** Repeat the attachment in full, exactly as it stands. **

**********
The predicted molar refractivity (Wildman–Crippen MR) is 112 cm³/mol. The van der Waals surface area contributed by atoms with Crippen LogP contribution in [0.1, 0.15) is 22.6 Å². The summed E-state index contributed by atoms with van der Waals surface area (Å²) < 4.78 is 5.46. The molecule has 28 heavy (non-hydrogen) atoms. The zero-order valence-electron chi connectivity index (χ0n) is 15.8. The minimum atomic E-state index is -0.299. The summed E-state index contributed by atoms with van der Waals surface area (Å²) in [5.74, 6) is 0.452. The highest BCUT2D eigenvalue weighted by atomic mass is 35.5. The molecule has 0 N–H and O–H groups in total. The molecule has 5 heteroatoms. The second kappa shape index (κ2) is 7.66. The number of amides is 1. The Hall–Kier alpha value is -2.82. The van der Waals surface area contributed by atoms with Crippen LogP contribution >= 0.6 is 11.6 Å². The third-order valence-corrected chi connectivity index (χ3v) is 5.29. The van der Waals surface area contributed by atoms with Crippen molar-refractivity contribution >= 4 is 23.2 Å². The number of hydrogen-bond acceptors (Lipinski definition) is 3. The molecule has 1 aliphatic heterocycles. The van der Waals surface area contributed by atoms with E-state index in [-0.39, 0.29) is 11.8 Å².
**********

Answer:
The predicted molar refractivity (Wildman–Crippen MR) is 112 cm³/mol. The van der Waals surface area contributed by atoms with Crippen LogP contribution in [0.1, 0.15) is 22.6 Å². The summed E-state index contributed by atoms with van der Waals surface area (Å²) < 4.78 is 5.46. The molecule has 28 heavy (non-hydrogen) atoms. The zero-order valence-electron chi connectivity index (χ0n) is 15.8. The minimum atomic E-state index is -0.299. The summed E-state index contributed by atoms with van der Waals surface area (Å²) in [5.74, 6) is 0.452. The highest BCUT2D eigenvalue weighted by atomic mass is 35.5. The molecule has 0 N–H and O–H groups in total. The molecule has 5 heteroatoms. The second kappa shape index (κ2) is 7.66. The number of amides is 1. The Hall–Kier alpha value is -2.82. The van der Waals surface area contributed by atoms with Crippen LogP contribution >= 0.6 is 11.6 Å². The third-order valence-corrected chi connectivity index (χ3v) is 5.29. The van der Waals surface area contributed by atoms with Crippen molar-refractivity contribution >= 4 is 23.2 Å². The number of hydrogen-bond acceptors (Lipinski definition) is 3. The molecule has 1 aliphatic heterocycles. The van der Waals surface area contributed by atoms with E-state index in [-0.39, 0.29) is 11.8 Å².